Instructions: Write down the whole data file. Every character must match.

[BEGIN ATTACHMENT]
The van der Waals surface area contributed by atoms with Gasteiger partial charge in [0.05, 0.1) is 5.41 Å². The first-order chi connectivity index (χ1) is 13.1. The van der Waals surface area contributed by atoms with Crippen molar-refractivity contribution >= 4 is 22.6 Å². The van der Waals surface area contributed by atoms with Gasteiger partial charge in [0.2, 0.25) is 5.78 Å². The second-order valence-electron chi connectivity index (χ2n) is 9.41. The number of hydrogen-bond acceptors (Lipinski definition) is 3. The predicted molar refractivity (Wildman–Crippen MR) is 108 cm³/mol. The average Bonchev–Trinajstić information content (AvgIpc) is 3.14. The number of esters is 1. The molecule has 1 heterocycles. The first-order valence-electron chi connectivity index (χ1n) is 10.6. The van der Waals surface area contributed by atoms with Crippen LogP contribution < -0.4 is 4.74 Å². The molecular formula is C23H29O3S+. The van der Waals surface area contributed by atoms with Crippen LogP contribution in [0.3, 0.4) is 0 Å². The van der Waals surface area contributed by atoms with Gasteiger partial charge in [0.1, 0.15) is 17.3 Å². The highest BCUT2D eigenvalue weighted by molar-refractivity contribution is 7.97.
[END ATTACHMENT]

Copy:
The van der Waals surface area contributed by atoms with Gasteiger partial charge in [0.05, 0.1) is 5.41 Å². The first-order chi connectivity index (χ1) is 13.1. The van der Waals surface area contributed by atoms with Crippen molar-refractivity contribution >= 4 is 22.6 Å². The van der Waals surface area contributed by atoms with Gasteiger partial charge in [0.2, 0.25) is 5.78 Å². The second-order valence-electron chi connectivity index (χ2n) is 9.41. The number of hydrogen-bond acceptors (Lipinski definition) is 3. The predicted molar refractivity (Wildman–Crippen MR) is 108 cm³/mol. The average Bonchev–Trinajstić information content (AvgIpc) is 3.14. The number of esters is 1. The molecule has 1 heterocycles. The first-order valence-electron chi connectivity index (χ1n) is 10.6. The van der Waals surface area contributed by atoms with Crippen LogP contribution < -0.4 is 4.74 Å². The molecular formula is C23H29O3S+. The van der Waals surface area contributed by atoms with Crippen LogP contribution in [0.3, 0.4) is 0 Å². The van der Waals surface area contributed by atoms with Gasteiger partial charge in [0.1, 0.15) is 17.3 Å². The highest BCUT2D eigenvalue weighted by molar-refractivity contribution is 7.97.